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Tuesday, December 28, 2004



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GEORGE F. LEE / GLEE@STARBULLETIN.COM
Christine Camp Friedman, founder of commercial real estate consulting firm Avalon Development Co., left a secure job at Alexander & Baldwin Inc. to go into business for herself.




Looking,
then leaping

Christine Camp Friedman
graduated early from Kalani
and could not wait to work

The morning sun hasn't even thought about the horizon yet and Christine Camp Friedman is already hard at work.

Running the show

» Business: Avalon Development Co.
» Principal and managing director: Christine Camp Friedman
» Purpose: Company handles real estate development, brokerage and acquisition consulting.
» Notables: Camp Friedman is chairwoman of the Hawaii Chamber of Commerce and a board director of Central Pacific Financial Corp.

At just past 4 a.m., most people still are sleeping. But for Camp Friedman, the owner and founder of Avalon Development Co., there's too much work to be done.

"When someone thinks of work as fun, that's what you want to do," said the 38-year-old Camp Friedman. "I've never seen work as work, but work as something that I enjoy doing. Therefore, other people define me as a workaholic."

Whether it's work or fun, Camp Friedman's drive to succeed has brought her to levels that others only dream about. Her professional life has revolved around five-year goals and preparation for the next step.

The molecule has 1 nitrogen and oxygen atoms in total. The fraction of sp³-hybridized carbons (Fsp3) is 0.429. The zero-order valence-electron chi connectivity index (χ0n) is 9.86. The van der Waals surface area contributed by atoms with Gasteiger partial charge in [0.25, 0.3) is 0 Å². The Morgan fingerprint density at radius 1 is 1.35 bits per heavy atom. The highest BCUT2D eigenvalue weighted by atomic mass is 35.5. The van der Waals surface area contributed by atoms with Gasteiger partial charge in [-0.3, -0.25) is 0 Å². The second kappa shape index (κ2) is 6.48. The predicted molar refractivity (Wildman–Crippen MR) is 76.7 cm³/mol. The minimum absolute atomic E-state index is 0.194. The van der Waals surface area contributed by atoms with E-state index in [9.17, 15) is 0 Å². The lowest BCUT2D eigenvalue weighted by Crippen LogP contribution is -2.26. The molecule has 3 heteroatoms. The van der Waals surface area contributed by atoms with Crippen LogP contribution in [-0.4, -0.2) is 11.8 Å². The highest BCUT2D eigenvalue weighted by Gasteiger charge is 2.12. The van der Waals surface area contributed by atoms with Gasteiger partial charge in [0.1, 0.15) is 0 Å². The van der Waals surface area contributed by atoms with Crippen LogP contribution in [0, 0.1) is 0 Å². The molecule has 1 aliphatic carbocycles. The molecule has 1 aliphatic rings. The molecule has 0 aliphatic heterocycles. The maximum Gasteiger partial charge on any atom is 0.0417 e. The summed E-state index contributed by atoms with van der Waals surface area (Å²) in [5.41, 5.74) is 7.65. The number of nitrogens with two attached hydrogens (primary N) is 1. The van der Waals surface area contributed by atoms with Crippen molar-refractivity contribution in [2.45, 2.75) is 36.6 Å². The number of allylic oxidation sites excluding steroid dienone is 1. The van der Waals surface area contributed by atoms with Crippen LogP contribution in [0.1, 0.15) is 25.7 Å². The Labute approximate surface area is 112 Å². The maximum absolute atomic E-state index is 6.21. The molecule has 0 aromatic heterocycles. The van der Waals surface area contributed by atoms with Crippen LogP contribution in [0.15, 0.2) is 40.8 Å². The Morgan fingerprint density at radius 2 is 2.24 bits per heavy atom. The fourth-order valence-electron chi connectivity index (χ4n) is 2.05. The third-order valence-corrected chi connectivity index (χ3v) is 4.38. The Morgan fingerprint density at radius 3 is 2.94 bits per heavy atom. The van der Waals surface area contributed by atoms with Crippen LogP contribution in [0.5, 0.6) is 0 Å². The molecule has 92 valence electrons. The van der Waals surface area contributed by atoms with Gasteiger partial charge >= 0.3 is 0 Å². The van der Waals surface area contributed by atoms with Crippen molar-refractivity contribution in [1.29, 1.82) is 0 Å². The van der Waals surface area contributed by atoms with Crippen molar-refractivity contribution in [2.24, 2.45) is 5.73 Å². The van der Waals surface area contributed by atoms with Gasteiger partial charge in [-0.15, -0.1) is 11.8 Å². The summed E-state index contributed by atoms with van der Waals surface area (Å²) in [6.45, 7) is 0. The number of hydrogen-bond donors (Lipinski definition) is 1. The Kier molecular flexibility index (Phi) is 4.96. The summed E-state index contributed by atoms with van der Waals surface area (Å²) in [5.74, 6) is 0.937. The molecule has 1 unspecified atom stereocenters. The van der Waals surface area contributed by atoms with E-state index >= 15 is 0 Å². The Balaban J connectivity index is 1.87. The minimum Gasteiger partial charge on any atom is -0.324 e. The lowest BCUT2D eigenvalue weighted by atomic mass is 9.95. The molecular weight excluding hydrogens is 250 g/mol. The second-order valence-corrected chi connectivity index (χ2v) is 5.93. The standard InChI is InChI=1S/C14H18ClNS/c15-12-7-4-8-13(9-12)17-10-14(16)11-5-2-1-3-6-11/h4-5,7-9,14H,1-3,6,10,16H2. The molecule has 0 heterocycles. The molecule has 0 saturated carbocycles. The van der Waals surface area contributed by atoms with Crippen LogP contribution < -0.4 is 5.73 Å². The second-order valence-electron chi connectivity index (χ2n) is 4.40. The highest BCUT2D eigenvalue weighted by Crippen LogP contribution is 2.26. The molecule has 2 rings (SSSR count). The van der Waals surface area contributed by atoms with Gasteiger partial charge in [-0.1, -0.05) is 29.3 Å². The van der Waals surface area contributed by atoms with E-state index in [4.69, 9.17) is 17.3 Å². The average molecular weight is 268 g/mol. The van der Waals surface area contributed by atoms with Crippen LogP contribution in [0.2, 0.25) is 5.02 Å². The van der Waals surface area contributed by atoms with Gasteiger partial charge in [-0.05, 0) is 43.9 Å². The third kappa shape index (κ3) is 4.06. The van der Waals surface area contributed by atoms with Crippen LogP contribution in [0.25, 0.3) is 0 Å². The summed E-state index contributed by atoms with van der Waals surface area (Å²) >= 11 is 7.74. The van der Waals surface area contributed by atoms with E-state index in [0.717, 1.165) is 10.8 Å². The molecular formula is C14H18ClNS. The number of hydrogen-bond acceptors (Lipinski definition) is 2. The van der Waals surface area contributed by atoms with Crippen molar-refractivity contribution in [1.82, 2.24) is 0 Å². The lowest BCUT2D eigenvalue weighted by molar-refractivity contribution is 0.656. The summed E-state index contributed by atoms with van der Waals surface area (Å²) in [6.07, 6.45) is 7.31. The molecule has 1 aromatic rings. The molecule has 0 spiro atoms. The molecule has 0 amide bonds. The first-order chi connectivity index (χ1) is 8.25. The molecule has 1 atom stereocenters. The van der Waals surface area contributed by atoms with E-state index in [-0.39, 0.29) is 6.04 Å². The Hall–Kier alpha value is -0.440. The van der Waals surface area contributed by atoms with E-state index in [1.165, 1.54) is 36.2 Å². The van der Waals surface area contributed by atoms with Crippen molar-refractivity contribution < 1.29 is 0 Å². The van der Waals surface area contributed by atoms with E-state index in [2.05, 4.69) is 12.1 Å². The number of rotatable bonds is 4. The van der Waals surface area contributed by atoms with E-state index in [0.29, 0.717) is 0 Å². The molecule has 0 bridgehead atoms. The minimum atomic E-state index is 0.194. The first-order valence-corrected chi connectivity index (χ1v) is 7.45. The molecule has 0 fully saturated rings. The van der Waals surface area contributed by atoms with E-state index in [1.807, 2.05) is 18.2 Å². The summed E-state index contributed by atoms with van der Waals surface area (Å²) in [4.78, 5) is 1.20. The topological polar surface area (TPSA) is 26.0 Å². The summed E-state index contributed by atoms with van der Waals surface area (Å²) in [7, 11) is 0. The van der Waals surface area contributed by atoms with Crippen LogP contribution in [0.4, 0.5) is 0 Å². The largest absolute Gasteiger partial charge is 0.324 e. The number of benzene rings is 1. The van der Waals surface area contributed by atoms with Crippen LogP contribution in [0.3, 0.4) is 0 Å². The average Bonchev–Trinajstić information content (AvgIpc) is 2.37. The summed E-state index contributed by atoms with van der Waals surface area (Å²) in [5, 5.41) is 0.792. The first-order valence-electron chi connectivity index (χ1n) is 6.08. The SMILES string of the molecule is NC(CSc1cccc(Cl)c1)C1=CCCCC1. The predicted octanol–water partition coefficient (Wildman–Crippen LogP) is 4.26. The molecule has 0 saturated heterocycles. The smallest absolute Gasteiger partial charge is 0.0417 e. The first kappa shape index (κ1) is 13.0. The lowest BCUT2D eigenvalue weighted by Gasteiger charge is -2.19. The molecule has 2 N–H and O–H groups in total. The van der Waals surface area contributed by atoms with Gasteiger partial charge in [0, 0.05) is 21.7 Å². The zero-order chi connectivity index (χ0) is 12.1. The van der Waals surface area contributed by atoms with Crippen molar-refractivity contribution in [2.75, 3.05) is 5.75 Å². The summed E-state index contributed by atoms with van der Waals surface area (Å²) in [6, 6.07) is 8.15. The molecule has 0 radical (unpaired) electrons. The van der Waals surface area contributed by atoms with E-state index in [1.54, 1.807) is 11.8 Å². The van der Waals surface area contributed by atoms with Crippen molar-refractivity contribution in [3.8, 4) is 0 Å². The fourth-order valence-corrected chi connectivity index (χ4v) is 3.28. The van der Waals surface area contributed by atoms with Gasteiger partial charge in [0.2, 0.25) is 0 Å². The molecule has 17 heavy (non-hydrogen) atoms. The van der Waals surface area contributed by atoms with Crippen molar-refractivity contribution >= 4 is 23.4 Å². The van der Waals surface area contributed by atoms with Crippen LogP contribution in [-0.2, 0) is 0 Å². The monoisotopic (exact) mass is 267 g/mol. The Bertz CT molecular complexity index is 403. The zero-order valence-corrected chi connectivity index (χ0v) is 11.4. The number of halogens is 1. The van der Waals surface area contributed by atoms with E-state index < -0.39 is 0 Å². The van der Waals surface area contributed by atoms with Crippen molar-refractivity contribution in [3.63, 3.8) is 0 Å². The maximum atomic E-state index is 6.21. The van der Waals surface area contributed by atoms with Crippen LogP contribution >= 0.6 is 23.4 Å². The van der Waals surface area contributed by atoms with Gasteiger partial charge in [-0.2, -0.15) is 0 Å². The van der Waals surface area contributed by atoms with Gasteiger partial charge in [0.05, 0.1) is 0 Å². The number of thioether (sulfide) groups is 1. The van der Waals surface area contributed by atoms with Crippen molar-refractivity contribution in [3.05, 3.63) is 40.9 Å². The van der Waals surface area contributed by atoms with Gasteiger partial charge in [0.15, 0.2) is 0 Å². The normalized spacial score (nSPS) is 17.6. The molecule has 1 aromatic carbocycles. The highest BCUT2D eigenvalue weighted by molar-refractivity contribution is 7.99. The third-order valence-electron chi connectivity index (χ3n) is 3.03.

In Camp Friedman's case, that involved leaving the financial and job security as vice president of development at Alexander & Baldwin Inc.'s property subsidiary to venture out on her own at age 32. Five years later, the real estate company that Camp Friedman started as a one-woman -- plus part-time secretary -- operation has turned into an eight-person company that specializes in development, real estate brokerage, and acquisition consulting. Avalon has been profitable since the first year.

Minding your business


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Camp Friedman said jumping from a secure position to start her own company was a calculated move that involved putting aside a two-year reserve fund, cutting expenses, and identifying potential clients and projects before making the leap.

"I also made sure I did proper research to know that the economy was turning around," she said. "Some people say you just wake up and say, 'I've had it and I'm going to go out and be my own boss.' It was not like that for me. I actually planned for this."

Camp Friedman said she calls her five-year goals "strategic planning" and that becoming a business owner was part of what she calls her "lofty goals." She left Kalani High School after her junior year because she had fulfilled all her graduation requirements and couldn't wait to start working.

While attending college, she began learning the real estate business during a five-year stint under the guidance of Rex Kuwasaki, an attorney/developer. She then left to work in residential, master planning and product design with Castle & Cooke over the next five years. At A&B, though, she acknowledges falling just short of her five-year goal.